We would like to wish all of our customers and suppliers a Happy New Year. We look forward to working with you again and trust that 2019 will be a prosperous year for us all.
The end of the year is upon us and, we are pleased to say, it has been a busy one for us. As well as working on many of the country’s most prestigious sites – Hinkley Point C, Thames Tideway, High Speed 2 rail link and Crossrail – we have enjoyed working for many important regional and local building companies. So, to all of our customers, and indeed to our suppliers too, we wish you all a Merry Christmas and a Happy New Year and look forward to working with you again in 2019.
Five weeks after completing Kirtling Street shaft base slab pour, the Camfaud Special Projects team was back at the bottom of a 50 metre deep shaft, this time at Carnwath Road, repeating the exercise. Our customer at Carnwath Road was BMB jv; BAM Nuttall, Morgan Sindall and Balfour Beatty, and the concrete was supplied by Hanson Concrete.
The Carnwath Road shaft is narrower than that at Kirtling Street and so there was slightly less concrete in the slab. However, in terms of resources needed to carry out the pour safely and successfully, it was very similar.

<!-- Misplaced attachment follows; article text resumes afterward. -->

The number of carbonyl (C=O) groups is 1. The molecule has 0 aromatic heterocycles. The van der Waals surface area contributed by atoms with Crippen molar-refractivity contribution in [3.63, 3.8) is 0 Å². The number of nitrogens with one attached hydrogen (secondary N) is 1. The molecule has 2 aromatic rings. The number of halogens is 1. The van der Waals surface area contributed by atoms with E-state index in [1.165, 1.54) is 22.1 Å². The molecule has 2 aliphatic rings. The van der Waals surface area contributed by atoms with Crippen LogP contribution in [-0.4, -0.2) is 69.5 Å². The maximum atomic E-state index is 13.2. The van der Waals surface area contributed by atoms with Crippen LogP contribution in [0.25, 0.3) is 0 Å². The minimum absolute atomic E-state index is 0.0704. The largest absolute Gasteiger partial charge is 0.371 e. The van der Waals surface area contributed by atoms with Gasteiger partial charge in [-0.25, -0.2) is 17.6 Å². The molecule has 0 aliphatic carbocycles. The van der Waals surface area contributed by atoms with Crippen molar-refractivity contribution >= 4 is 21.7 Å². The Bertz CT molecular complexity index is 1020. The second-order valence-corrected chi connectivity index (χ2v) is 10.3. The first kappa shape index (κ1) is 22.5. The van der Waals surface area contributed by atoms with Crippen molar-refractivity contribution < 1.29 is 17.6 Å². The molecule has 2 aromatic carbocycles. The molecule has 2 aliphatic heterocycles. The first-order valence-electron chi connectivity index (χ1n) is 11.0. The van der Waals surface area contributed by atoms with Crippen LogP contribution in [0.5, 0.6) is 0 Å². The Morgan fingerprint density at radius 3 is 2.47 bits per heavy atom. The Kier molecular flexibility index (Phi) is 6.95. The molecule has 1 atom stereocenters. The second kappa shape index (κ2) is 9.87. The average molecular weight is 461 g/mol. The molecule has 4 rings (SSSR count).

Camfaud supplied three concrete pumps, one placing boom, high pressure delivery pipeline and ancillary equipment. As with Kirtling Street, we provided two shifts of Thames Tideway inducted, CPCS qualified operators working round the clock over a full weekend to complete the pour.
Thames Tideway has just published it’s August 2018 video update. It includes, at around the 3 mins 25 second mark, time-lapse footage of the Kirtling Street shaft base slab pour.
The pour, the biggest on the whole Tideway project, was carried out by Camfaud for the Tideway Central contractor Flo jv, a joint venture between Ferrovial and Laing O’Rourke. The concrete was supplied by London Concrete from their nearby Battersea plant.
Camfaud supplied three high pressure concrete pumps, three placing booms, pipeline and ancillary equipment to place approximately 3,350 cubic metres of concrete at the bottom of the 50 metre deep shaft. Two shifts of Camfaud operators worked round the clock for 60 hours to complete this concrete pumping marathon.
This pour follows on from the work that we did a few years ago on the Lee Tunnel project that was highlighted recently in the first episode of the BBC2 tv documentary The Five Billion Pound Super Sewer.
To view the video on YouTube click here